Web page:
PCI Says Keep Labor Day Safe and Fun; Avoid Driving Distractions

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The Property Casualty Insurers Association of America is urging motorists to use caution and avoid unnecessary distractions as they drive on the roadways this Labor Day weekend.

Distracted driving is a major safety concern that contributes to thousands of traffic fatalities each year.

With Labor Day marking the unofficial end of the summer driving season, the Property Casualty Insurers Association of America (PCI) is urging motorists to use caution and avoid unnecessary distractions as they drive on the roadways.

AAA is projecting that approximately 28 million people will be taking trips and reaching their destination by driving this Labor Day weekend. According to AAA, this is a 3 percent increase from last Labor Day.

“The Labor Day weekend is often filled with fun social activities such as festivals, trips to the beach or just hanging out with friends and family but the temptation to stay connected through a cell phone or by texting could prove tragic,” said Bob Passmore, senior director of personal lines for PCI. “Distracted driving is a major safety concern that contributes to thousands of traffic fatalities each year. While texting and cell phone use get a lot of media attention, distractions can include anything from a car navigation system, to eating a hamburger, to disciplining the kids in the back seat. To reduce the risk of accidents, avoiding distractions should be a high priority for motorists right along with seat belt use and obeying all traffic laws.”

This year texting bans for all drivers have become effective in Alabama, Idaho, Nevada, Ohio and West Virginia, bringing the total to 39 states with these laws in place. The Ohio law which bans texting for all drivers and cell phone use for novice drivers becomes effective just in time for Labor Day. Also the U.S. Department of Transportation’s National Highway Traffic Safety Administration (NHTSA) recently announced a new grant program that will provide approximately $17.5 million to states that have laws banning distracted driving in fiscal year 2013.

PCI supports initiatives to increase the knowledge of motorists on the hazards of distracted driving and identify steps that motorists can take to prevent distractions from affecting their driving performance. As we have seen with other motor safety issues such as seat belt use and drunk driving, there is no single answer to addressing the problem of distracted driving. The enactment of laws and having strong enforcement are positive steps. However, it takes a coordinated strategy combining education, personal responsibility and enforcement to get results.

PCI’s Labor Day Driving Tips:
Whether you’re making a summer get-away or just running errands around town, we encourage you to buckle up, drive safely and try to be prepared for those who do not.

Buckle Up. The number one driving safety tip is to buckle up. Seat belts save lives and help prevent injuries. Also, make sure kids are in the proper car or booster seats.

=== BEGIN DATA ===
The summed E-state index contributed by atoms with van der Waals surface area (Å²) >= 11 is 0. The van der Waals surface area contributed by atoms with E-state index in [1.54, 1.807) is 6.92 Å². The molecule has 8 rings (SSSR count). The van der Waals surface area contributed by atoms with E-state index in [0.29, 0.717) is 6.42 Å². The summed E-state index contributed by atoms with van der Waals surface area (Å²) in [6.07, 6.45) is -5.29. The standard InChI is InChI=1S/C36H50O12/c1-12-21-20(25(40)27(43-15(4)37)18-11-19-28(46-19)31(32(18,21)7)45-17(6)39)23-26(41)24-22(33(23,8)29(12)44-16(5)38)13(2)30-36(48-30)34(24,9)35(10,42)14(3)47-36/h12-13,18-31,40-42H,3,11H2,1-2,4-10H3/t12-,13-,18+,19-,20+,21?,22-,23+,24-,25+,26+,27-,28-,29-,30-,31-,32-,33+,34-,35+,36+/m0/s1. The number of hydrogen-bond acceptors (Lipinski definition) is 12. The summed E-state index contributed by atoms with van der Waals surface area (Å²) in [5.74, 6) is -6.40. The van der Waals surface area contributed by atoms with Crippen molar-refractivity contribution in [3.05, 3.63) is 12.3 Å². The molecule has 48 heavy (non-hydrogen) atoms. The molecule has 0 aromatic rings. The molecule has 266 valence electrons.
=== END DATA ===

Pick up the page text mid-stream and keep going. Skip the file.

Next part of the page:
Plan ahead and allow extra travel time. With more people on the roads, often driving in unfamiliar territory, the potential for a traffic crash increases. We encourage motorist to plan their routes in advance when traveling on unfamiliar roads, be patient and allow extra travel time.

Observe speed limits, including lower speeds in work zones. Stay focused on the road and aware of changing traffic patterns caused by construction. Enforcement penalties for texting while driving are often increased in construction zones. Be especially aware if construction workers are on the highway.

Avoid distracted driving. When the entire family is traveling in the car there are many things that will distract attention away from the road. Remember to put the phone down; don’t hold the phone or text while driving. Be careful when eating on the run, eating lunch can be just as districting as a cell phone. Buckle up or secure pets in the back of the car.

Beware of crash taxes. Although they have been banned in 13 states, many cities, counties and fire districts will charge the at-fault driver for emergency response costs in an auto accident. Fees range from $100 to over $2,000 for response services. The average cost is $200. A typical insurance policy does not cover the cost of a fire truck responding to an accident.

Have a plan for roadside assistance. If an accident occurs, be wary of unscrupulous towing companies. Have the phone number for your insurer or a roadside assistance program ready so you know who to call. Some towing companies take advantage of drivers after an accident and you could find yourself facing excessive fees or complications getting the car out of the tow yard.

Keep proof of insurance. Before getting on the road, look in the glove box and make sure to have a proof of insurance card in the car. However, did you know that growing number of states Alabama, Arizona, Colorado, Idaho, Louisiana and Minnesota give motorists the flexibility to either show proof of coverage with an App or PDF copy saved on a phone or the traditional hard copy proof of insurance card.

PCI is composed of more than 1,000 member companies, representing the broadest cross-section of insurers of any national trade association. PCI members write over $190 billion in annual premium, 40 percent of the nation’s property casualty insurance. Member companies write 46 percent of the U.S. automobile insurance market, 32 percent of the homeowners market, 38 percent of the commercial property and liability market, and 41 percent of the private workers compensation market.


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